Unlike today, 100 years ago, talking about money wasn’t taboo. Books on financial management were written and widely distributed. I am not talking about high-end pieces that most of us cannot understand; those still exist today, and their authors are wealthy. Rather, I am talking about fundamental financial literacy education resources. Some people would argue that this basic financial education should come from home, from our parents, discussed at a kitchen table. But you see, this is not how things work today. We live in a very different world, where both parents work and they work a lot more hours to secure a lot lower purchasing power than they did 50 or 60 years ago. But even if things were the same, rearing responsible and literate citizens—those who can face the challenges that the entirely new, globalized world presents—is everyone’s responsibility. We don’t leave to the parents the responsibility of teaching language literacy or how to form an argument or how to do basic math equations, do we? We go to school to learn this. So, how come we don’t learn about money in school, too?

In some places, we do. But expecting an elementary-aged, or even a high-schoolaged, student to think about their retirement, or savings, or government debt—and have those lessons stick—is a bit of a stretch. Now, in college, the story is significantly different. Everything about the college experience is supposed to prepare us for the future: we are often on our own for the first time, we learn about ourselves, we study something that can turn into our profession, we make lifelong relationships, and so on. You get the point.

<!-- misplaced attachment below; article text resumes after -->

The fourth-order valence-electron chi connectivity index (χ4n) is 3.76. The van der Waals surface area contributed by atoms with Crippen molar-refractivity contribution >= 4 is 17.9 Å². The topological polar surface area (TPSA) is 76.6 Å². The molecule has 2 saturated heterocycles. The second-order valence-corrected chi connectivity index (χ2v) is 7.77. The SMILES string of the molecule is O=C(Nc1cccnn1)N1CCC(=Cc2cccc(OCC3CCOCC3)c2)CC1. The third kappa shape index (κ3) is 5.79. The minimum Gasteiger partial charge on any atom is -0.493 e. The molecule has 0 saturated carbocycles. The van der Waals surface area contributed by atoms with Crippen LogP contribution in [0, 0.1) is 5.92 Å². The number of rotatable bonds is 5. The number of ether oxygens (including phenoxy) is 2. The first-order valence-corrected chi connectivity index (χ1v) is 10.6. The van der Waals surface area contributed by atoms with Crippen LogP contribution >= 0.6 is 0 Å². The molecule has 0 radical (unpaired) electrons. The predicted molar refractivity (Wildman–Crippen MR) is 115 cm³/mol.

During our college years, be it at a community college, four-year school, or in a pursuit of a graduate degree, we also spend a lot of time in a library. But how come librarians and libraries—arguably, the epicenters of an academic life and depositories of knowledge—do not actively offer financial literacy education resources? If they don’t, I believe they should.

And not because I believe that librarians have nothing else to do. Quite to the contrary, I believe that libraries—and especially, college and research libraries—are uniquely positioned to fulfill this role. Unlike financial institutions and the government at-large, librarians are generally trusted to bring unbiased, well-researched knowledge. And, very importantly, they are also able to connect other campus stakeholders, from the faculty to student life to the larger community and everyone in between in order to deliver a service to students. They are poised to serve as a hub of resources and literacy, a hub that has a potential to impact the lives of millions, and the nation as a whole.

It is my hope that this column and this year’s ACRL presidential initiative, as well as the work of the Reference and User Services Association is about to embark upon, is only a tip of the proverbial iceberg of the work that will be done in this realm in the future. The responsibility to teach financial literacy falls on all of us, but without the involvement of college librarians, those they are meant to serve—the students—will suffer the most. I hope you will join the cause.


Note
1. Statistics provided in this piece are drawn from iOme Challenge’s annual study of Millennials. Official release of the findings of the study can be found at www.iomechallenge.org.
Copyright © 2013 Adi Redzic